Background: To investigate the potential contribution of inflammatory and immune-mediated processes contributing to the pathogenesis of proliferative vitreoretinopathy (PVR), an immunohistochemical study was undertaken to characterize the infiltrating inflammatory cells in epiretinal membranes surgically removed from the eyes of patients with PVR.
Methods: Twenty-one epiretinal membranes obtained surgically from eyes with PVR complicating rhegmatogenous retinal detachment were studied immunohistochemically using the ABC technique and a panel of monoclonal and polyclonal antibodies.
Results: T lymphocytes were found in 18 of the 21 specimens and generally constituted a small percentage of the total cell number. CD4+ T cells were found in 14 of the 18 membranes containing T cells. Three of six frozen membranes contained T cells that were positive for the interleukin-2 receptor. In 5 of 16 membranes studied, cells positive for the macrophage/monocyte marker were found. No B lymphocytes or neutrophils were identified, and there were no deposits of complement or immunoglobulins. Positive staining for the class II MHC antigen HLA-DR was found in 7 of the 21 membranes, a result that was more consistent in frozen than in fixed tissues.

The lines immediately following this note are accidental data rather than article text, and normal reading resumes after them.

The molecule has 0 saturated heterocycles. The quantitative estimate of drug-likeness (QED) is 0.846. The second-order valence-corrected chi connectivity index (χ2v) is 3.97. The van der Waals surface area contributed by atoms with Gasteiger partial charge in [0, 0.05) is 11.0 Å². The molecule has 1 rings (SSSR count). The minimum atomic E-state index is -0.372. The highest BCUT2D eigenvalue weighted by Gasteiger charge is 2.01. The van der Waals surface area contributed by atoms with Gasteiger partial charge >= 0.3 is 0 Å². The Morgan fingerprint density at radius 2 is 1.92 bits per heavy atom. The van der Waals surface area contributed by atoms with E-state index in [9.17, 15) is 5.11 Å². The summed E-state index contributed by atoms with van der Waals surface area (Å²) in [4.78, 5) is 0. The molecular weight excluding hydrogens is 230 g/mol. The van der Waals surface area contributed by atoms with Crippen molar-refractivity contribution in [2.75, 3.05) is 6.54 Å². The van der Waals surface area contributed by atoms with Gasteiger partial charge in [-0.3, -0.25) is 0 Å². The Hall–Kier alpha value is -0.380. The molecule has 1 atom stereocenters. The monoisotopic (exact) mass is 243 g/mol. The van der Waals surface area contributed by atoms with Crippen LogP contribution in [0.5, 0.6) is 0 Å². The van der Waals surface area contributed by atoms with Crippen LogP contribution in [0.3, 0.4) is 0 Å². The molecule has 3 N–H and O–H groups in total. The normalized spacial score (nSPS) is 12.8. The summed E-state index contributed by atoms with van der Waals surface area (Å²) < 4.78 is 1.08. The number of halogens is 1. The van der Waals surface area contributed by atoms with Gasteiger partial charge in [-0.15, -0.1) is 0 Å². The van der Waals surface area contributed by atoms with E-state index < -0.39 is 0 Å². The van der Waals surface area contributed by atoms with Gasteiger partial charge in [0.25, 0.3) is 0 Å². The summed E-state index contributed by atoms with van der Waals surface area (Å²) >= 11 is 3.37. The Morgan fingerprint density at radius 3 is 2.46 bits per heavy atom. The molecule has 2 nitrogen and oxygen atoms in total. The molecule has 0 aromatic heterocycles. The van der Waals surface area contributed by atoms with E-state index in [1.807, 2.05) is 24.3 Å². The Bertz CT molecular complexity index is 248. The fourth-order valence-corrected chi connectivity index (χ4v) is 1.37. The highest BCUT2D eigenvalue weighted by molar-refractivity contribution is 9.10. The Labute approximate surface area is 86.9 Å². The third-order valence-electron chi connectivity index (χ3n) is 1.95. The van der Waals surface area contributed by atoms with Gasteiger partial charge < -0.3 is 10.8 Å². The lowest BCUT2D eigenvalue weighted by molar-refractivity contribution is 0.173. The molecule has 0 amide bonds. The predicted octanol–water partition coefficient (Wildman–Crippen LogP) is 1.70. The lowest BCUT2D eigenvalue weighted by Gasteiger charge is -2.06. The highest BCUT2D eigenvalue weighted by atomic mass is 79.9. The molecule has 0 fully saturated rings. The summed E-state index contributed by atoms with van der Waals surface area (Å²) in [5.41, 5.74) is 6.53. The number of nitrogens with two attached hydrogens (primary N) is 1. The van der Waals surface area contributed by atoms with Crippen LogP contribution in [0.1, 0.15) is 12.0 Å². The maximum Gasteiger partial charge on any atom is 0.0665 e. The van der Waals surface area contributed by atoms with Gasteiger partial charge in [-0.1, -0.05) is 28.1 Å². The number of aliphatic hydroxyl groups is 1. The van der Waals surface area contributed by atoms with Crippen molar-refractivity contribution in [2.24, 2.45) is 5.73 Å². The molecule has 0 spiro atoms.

Conclusion: The study suggests that T lymphocytes are present in PVR epiretinal membranes and may be activated. These cells have the potential to play a role in the pathobiology of PVR.